Throughout the text, Zits makes it clear that he regards himself as ugly, in contrast to the beauty of the many white people he encounters. When in his final time-jump he occupies the body of an Indian man – and not just any Indian man, but his own father – we are again presented with an unappealing physical image.
Not only do we know him to possess the features that Zits regards as ugly in himself, but Alexie adds an extra veneer, of dirtiness – the man is homeless, drunk, and has vomited on himself – and bloodiness – he is ill, vomiting up blood. He meets a couple of strangers, a couple who are, at least ostensibly, of the white liberal ilk that in spite of the most benign of intentions (they call the homeless man an ambulance and the woman even goes so far as to say he is important to them) try to smother all the nuance of racial and social dynamics beneath a pretext of compassion. Alexie shows us the kind of rage the white liberal attitude can provoke, but instead of recognizing it as justifiable, he paints this man as ugly both inside and out, the point being not merely to cast Indian as ugly and white as beautiful, but to identify this current as one of self-hatred.
Self-hatred is explicitly named on page 137 – “Maybe I can defeat her with my rage and self-hatred”, as an answer to a white woman’s display of compassion towards him – and again on page 156 as Zits’ father affirms his own father’s low opinion of him, repeating “I ain’t worth shit!” over and over again. It is the same self-hatred and rage that underlies Zits’ predisposition at the start of the book, and ultimately his violent actions that set the story in motion.
But in the end, Zits makes the “beautiful” choice and rather than killing the people at the bank, turns himself in to the police. He is in turn offered a chance at redemption, but more importantly a chance to love and find beauty in himself.
This shift in self-image and potential – a word Zits sneers at early in the story – is punctuated by his new foster mother telling him that he is handsome, and showing him how to remove the acne from his face. The story ends with Zits insisting that his foster mother refer to him as Michael, his real name.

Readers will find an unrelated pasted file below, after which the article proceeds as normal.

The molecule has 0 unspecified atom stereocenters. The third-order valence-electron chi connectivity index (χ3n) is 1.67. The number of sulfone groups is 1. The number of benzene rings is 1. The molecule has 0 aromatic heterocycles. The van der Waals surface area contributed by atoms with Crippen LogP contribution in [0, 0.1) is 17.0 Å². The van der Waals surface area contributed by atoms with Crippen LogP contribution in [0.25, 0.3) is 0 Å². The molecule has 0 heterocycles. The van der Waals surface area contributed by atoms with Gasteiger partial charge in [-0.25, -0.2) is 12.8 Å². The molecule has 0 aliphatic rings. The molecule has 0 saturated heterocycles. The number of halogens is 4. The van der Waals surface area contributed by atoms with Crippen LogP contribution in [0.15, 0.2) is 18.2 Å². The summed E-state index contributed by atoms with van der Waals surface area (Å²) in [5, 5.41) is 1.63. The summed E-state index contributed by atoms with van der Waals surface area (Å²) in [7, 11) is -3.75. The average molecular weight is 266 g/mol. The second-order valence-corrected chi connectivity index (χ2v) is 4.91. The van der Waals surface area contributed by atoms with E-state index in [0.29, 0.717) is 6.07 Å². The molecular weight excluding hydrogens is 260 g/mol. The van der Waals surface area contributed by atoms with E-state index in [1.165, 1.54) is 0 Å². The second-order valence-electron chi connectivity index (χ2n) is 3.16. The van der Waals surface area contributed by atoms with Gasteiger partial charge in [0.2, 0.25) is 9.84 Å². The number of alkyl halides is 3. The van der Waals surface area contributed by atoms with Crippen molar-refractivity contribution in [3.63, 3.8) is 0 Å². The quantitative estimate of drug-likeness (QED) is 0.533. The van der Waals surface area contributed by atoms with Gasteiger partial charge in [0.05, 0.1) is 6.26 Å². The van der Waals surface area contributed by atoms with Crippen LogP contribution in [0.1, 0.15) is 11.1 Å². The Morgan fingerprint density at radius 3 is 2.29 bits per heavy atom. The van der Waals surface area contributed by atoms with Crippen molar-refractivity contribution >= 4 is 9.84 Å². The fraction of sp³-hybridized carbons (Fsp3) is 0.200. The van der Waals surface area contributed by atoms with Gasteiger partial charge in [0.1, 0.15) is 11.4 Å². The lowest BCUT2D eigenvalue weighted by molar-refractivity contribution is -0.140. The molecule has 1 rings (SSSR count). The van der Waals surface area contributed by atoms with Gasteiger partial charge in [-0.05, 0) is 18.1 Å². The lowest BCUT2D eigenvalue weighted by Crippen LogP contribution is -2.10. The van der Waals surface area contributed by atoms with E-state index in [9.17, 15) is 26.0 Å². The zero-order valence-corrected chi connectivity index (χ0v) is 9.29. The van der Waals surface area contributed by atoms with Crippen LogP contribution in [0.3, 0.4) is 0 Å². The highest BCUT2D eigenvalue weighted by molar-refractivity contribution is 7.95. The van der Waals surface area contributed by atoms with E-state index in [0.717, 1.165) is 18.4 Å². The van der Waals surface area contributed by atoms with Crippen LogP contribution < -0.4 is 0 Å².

Where I am left wondering, however, is in how redemption and self-love are still necessarily facilitated by white people and via whiteness. It is the white cop, his white brother, and white sister-in-law, who foster Zits and who offer him not only to wash away those physical traits that he identifies as ugly, but also to participate in the quintessentially “American” – that is, white – experience, living with them and going to baseball games.
A psychologist early in the book tells Zits that he’s “never learned how to be a fully realized human being”, something she connects to mainstream U.S. (white) culture, things like wearing a tie and having newly shined shoes. Zits, while strongly identifying as Indian, rejects these norms, but at the end of the story seems to embrace them. It is interesting too how he distinguishes between Indian-ness and American-ness, the latter interchangeable with whiteness for all that it seems to be inclusive of people of color in the United States – which is to say, not very inclusive at all.
A baseball game! Jesus, how American. Next thing you know, Dave and the firefighter and I will be playing catch in the backyard. (p. 176)
In Flight, Alexie seems to be asking whether or not self-hatred can be neutralized through assimilation – that is, can Zits’s hatred of his own Indian-ness be dissolved into a claiming of his whiteness? Indeed whiteness itself is a product of assimilation, with Irish, Italian, German, and other European ethnicities blending within the “melting pot” to create a new racial paradigm. Alexie clearly recognizes the construct of whiteness – an institution that transcends individuals – identifying it explicitly when Zits occupies the body of his own father:
Jesus, I wonder if this homeless guy understands the difference between white and whiteness. And then I wonder if I should be so condescending, considering I am this homeless guy. (p. 136)
Yet in spite of this clear acknowledgement of whiteness, at the same time Zits becomes Michael he embraces his white foster family and their “American” cultural norms. It seems Zits is on the verge of the same assimilation. Should, then, his father have accepted the compassion of the white liberals rather than demanding their respect?
Could there be salvation or redemption in assimilation? Just who is redeemed in such a situation – the person of color who by default is excluded from the mainstream American experience only to be invited in by the sheer grace of white people? Or is the redemption for the white people themselves who seek to alleviate the guilt they possess for how their own institutionalized supremacy has caused such exclusion? Alexie may be hinting at this question, if not its answer, on page 177:
[Officer Dave] is trying to save me. And he’s smiling about it. I guess that’s okay. Maybe I can save him, too. (p. 177)
Is Alexie’s message, then, a more saccharine one, that through some sort of joint effort people of pallor and people of color can come together and redeem each other or their collective society? I sincerely doubt it. I think Mr. Alexie, known for his wit and subversiveness, is taking aim and laughing at the idea.